Vengeance is Mine - A Cautionary TaleThis story is true. There are no names and there are no innocents to protect. Hence, no need to change any names.
My first vehicle was a 1956 Ford F-150 pickup truck that was converted to a flatbed. In a previous life it had been one of Ma Bell's finest, with one of those old-fashioned square toolbox backs that looked like an onlive green ice cream truck. I suppose that today some enterprising young chap would have kept the tool bed and started selling drugs out of the back. My teenage years were a simpler time.
It was the best vehicle $150 could buy. Plenty of rust. Missing running boards. Inoperable turn signals. Some foam stuck to the driver's seat with duct tape to compensate for missing stuffing. Later, the rear-end differential would crap out and I would discover the engine block was cracked. Not high-class - but hey! - it was mine.
One day I pulled into a convenience store so that one of my underage friends could could try unsuccessfully to buy beer or cigarettes or some other delinquent enterprise. As I sat in the cab, poised for a quick getaway, a Cadillac convertible pulled in. It was avocado green and sported the most mammoth fins Caddy ever turned out. There was more chrome on it than a Presidential limo from Paraguay. It hurt your eyes just to look at it.
It was driven by an old lady - actually, a not-unattractive, 30-something MILF. She wore rhinestone-encrusted cat eye sunglasses, a pink chiffon scarf over her stiff blond hair, and a tight leopard skin outfit. She was smoking a Virginia Slim, presumably because she'd come a long way baby. She looked liked Thelma, minus Louise.
As she exited her car, she flung the door open in a powerful arch. Weighing in at about the same as a bank vault door, it hit the truck so hard that I rocked to the side. I envisioned serious damage, but wasn't overly concerned. I knew the truck was a piece of shit. It was more interested in the principle of civility involved.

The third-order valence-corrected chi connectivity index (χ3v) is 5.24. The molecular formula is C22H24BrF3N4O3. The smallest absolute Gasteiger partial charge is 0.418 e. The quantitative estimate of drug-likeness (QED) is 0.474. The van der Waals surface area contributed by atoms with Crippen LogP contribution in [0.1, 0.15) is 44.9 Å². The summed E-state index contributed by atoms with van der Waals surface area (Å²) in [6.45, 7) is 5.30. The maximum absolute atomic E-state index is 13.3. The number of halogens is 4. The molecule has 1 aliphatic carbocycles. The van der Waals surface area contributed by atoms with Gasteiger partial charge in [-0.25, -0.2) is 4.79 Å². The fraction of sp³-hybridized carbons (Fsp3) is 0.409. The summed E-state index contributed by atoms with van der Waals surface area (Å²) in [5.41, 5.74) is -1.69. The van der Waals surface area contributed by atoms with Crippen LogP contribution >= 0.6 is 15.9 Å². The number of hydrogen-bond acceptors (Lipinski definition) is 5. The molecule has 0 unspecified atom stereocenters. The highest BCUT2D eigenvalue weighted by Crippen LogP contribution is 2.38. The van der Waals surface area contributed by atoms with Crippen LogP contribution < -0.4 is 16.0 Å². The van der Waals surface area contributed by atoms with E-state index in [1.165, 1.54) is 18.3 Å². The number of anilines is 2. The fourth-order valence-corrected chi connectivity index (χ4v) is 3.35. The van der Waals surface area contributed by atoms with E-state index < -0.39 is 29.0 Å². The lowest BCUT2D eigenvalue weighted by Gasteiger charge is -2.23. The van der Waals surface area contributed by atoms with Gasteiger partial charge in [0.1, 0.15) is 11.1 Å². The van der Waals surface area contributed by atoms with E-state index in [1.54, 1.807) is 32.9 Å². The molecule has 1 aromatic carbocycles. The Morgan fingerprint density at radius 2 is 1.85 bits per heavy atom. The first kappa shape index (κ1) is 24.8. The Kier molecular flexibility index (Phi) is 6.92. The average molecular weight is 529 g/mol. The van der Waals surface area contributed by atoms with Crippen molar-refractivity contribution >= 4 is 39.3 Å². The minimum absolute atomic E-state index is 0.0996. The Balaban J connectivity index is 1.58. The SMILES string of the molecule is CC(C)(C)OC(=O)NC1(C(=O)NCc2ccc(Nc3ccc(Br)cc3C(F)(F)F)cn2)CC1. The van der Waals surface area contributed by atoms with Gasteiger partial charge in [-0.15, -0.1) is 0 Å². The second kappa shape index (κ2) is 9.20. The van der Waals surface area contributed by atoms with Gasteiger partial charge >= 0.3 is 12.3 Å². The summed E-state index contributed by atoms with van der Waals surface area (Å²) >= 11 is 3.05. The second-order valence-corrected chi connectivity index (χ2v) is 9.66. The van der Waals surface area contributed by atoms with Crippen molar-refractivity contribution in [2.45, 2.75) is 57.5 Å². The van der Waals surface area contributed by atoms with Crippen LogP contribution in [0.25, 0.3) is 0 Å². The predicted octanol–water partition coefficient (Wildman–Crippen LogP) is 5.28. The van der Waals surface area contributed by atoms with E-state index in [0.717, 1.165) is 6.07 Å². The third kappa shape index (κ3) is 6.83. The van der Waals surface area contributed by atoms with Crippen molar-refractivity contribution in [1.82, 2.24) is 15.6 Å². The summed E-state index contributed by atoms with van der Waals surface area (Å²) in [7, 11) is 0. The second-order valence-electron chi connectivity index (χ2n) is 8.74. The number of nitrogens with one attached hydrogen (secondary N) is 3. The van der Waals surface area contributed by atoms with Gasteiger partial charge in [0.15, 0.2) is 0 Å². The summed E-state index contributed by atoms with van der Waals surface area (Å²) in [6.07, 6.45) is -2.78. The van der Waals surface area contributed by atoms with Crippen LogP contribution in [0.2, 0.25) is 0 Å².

Quiet descended over the parking lot as I awaited an apology. But, all I heard was the clicking of her stilettos as she walked into the store. I was left enveloped in a thick cloud of Taboo perfume and a slow burning rage.
Now, I'm usually a peaceable sort. Even as a teenager I was slow to anger. I figured maybe she had somehow missed the solid bang of the sheet metal behemoths crashing into each other. Besides she was an adult and you just can't go around arguing with them. Who knows what craziness could ensue? I was pretty miffed, but I kept my teenage cool.
Shortly, she returned to her car. She grabbed that ugly, giant thing and swung it open a second time. Incredibly, it crashed into my door again. Charged with a fresh pack of smokes and ginormous Slurpee, she busied herself with the apparently long, airliner-like check list required to start that 4,000 lb. monster. The rhinestones on her sunglasses sparkled prettily in the sun and her scarf fluttered in the breeze. I didn't hear a peep.
I sat there stunned.
Then I found words..."HEY! LADY!," I shouted through my open window.
"HEEEYYYYY! BIATCH," I shouted (maybe using for the first time this now-popular slang). "DO YOU HAVE A...PROBLEM?!!!!???"
Still no response. Not even a dismissive flick of the pretty blond head.
I sat there even more stunned.
Then, I did an amazing thing. Something so shocking that even all these years later I can't believe I did this to a living, breathing adult.
I slowly opened my door and climbed down. I walked over to the front of her car hood and lightly tapped on the hood as if on someone's front door. She looked up, slightly puzzled.
Then, I did it.
SMASH!!! I kicked her LEFT headlight out. I slowed walked over to the RIGHT headlight. SMASH!!! Glass tinkled to the pavement. Her jaw dropped as I said in a very pleasant voice, "Oh my. I'm sorry. See lady. That's what one says when one accidentally makes a mistake. I'm sure you'll understand."
I quietly walked back to my truck and climbed aboard as the sun silhouetted me against the horizon. I felt very powerful. I think I heard the clink of spurs as I walked. The woman continued to stare, but never said a word.
My friend returned and climbed in. "What happened?"
"Oh, nothing," I said with am exaggerated southern drawl. "My work here is done. Let's roll."
Truth Told by Omnipotent Poobah, Sunday, July 24, 2005